“I replaced the OEM suspension with custom-made air-ride struts,” Jan-Eric explains. “This was combined with Air Lift AutoPilot V2 management, and a simple but clean boot build with a 19-litre air tank. I also built up a set of BBS RF 004s, which started out as 8x17” – I stepped them up to 18” with bubble lips from slantlips.com, staggering them at 10 and 11x18”. The centres are Shadow Bronze, with polished hexes and lips and gold bolts. You see, by my reckoning you can count the wheels that’ll work on an E24 on the fingers of one hand, so you’re limited by choice; the BBS RF was the clear favourite for me because they’re a bit less obvious than the RS that most people go for. There were a few small mods required to get them to fit when the car airs out too – the arch lips were widened by my friend at Megerle Metalworks, who’s a god at working with metal; he subtly widened them just a bit to fit the broader wheels.” Seamless, isn’t it? Particularly given that Jan-Eric was keen to keep the original paint, so there could be no cracking or flaking or arch-related trauma. The finished result is something that only an enthusiast would spot, so beautifully resolved are the angles.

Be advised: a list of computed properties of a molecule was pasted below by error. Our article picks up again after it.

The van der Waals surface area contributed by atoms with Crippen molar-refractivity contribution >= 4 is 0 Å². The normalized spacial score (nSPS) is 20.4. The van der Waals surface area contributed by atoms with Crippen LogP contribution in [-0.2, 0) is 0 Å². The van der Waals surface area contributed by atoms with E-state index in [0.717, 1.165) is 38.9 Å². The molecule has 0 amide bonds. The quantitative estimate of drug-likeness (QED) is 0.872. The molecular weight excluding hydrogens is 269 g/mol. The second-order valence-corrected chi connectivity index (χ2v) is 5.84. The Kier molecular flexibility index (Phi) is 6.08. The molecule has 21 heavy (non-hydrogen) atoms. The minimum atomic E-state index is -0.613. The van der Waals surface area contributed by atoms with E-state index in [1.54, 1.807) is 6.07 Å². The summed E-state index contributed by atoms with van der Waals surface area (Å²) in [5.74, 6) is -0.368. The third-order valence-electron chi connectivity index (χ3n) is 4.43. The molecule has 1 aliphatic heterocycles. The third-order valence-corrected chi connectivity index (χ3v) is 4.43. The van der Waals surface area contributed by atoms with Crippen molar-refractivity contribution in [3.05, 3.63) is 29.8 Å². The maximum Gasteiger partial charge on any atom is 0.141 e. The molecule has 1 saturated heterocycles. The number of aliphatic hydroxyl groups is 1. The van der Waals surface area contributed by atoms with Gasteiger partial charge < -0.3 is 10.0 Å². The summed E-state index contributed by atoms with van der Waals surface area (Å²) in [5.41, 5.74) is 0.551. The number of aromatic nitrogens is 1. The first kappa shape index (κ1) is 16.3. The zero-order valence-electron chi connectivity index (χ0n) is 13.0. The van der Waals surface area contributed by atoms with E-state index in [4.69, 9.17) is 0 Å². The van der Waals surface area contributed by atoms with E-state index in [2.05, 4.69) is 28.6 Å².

“The styling idea was there all along, and it’s been fulfilled perfectly,” he says. “It had to be stanced, wide and fitted, the idea being to create something that’s at once elegant, and aggressive like a punch in the face.” Shark-like behaviour indeed, and it’s evident that the effect works. Indeed, the look is so spot-on that Jan-Eric’s opted not to mess with the mechanicals so far, the stock engine and transmission keeping up the good work that they’ve been doing for decades. This is no great hardship, as the BMW 635CSi’s meaty M30B34 straight-six is a unit with a lot of heart, a 3.4-litre thug throwing out in excess of 200hp in unmolested form. Even in this age of ready and swelling power, that’s a respectable number.